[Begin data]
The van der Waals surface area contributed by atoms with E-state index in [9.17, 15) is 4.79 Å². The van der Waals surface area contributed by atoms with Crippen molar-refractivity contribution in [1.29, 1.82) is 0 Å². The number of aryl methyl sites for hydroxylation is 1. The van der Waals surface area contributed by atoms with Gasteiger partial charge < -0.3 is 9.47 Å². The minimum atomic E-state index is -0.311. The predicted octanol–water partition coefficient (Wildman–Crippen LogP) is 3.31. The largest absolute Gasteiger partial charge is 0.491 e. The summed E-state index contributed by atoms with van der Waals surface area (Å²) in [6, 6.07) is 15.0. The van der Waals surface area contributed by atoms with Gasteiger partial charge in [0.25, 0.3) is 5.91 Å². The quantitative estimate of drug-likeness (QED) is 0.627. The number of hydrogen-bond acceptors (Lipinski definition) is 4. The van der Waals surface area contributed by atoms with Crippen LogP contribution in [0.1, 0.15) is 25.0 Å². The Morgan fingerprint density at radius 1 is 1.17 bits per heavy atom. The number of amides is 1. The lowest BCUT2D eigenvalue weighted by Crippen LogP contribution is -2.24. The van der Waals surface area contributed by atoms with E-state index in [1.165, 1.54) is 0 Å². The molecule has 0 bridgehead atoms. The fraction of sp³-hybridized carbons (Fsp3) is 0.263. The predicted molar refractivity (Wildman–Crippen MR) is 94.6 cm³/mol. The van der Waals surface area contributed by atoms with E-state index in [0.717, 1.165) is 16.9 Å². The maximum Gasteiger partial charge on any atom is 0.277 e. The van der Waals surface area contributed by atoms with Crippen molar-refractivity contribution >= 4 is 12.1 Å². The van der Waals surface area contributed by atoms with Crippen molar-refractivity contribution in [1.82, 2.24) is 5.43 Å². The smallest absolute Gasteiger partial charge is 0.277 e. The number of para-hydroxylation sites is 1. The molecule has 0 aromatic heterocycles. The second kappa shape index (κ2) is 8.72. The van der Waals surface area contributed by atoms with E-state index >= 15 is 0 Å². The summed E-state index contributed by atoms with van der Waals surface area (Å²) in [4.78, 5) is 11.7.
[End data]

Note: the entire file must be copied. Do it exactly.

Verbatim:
The van der Waals surface area contributed by atoms with E-state index in [9.17, 15) is 4.79 Å². The van der Waals surface area contributed by atoms with Crippen molar-refractivity contribution in [1.29, 1.82) is 0 Å². The number of aryl methyl sites for hydroxylation is 1. The van der Waals surface area contributed by atoms with Gasteiger partial charge < -0.3 is 9.47 Å². The minimum atomic E-state index is -0.311. The predicted octanol–water partition coefficient (Wildman–Crippen LogP) is 3.31. The largest absolute Gasteiger partial charge is 0.491 e. The summed E-state index contributed by atoms with van der Waals surface area (Å²) in [6, 6.07) is 15.0. The van der Waals surface area contributed by atoms with Gasteiger partial charge in [0.25, 0.3) is 5.91 Å². The quantitative estimate of drug-likeness (QED) is 0.627. The number of hydrogen-bond acceptors (Lipinski definition) is 4. The van der Waals surface area contributed by atoms with Crippen LogP contribution in [0.1, 0.15) is 25.0 Å². The Morgan fingerprint density at radius 1 is 1.17 bits per heavy atom. The number of amides is 1. The lowest BCUT2D eigenvalue weighted by Crippen LogP contribution is -2.24. The van der Waals surface area contributed by atoms with E-state index in [1.165, 1.54) is 0 Å². The molecule has 0 bridgehead atoms. The fraction of sp³-hybridized carbons (Fsp3) is 0.263. The predicted molar refractivity (Wildman–Crippen MR) is 94.6 cm³/mol. The van der Waals surface area contributed by atoms with E-state index in [0.717, 1.165) is 16.9 Å². The maximum Gasteiger partial charge on any atom is 0.277 e. The van der Waals surface area contributed by atoms with Crippen molar-refractivity contribution >= 4 is 12.1 Å². The van der Waals surface area contributed by atoms with Crippen molar-refractivity contribution in [1.82, 2.24) is 5.43 Å². The smallest absolute Gasteiger partial charge is 0.277 e. The number of para-hydroxylation sites is 1. The molecule has 0 aromatic heterocycles. The second kappa shape index (κ2) is 8.72. The van der Waals surface area contributed by atoms with E-state index >= 15 is 0 Å². The summed E-state index contributed by atoms with van der Waals surface area (Å²) in [4.78, 5) is 11.7.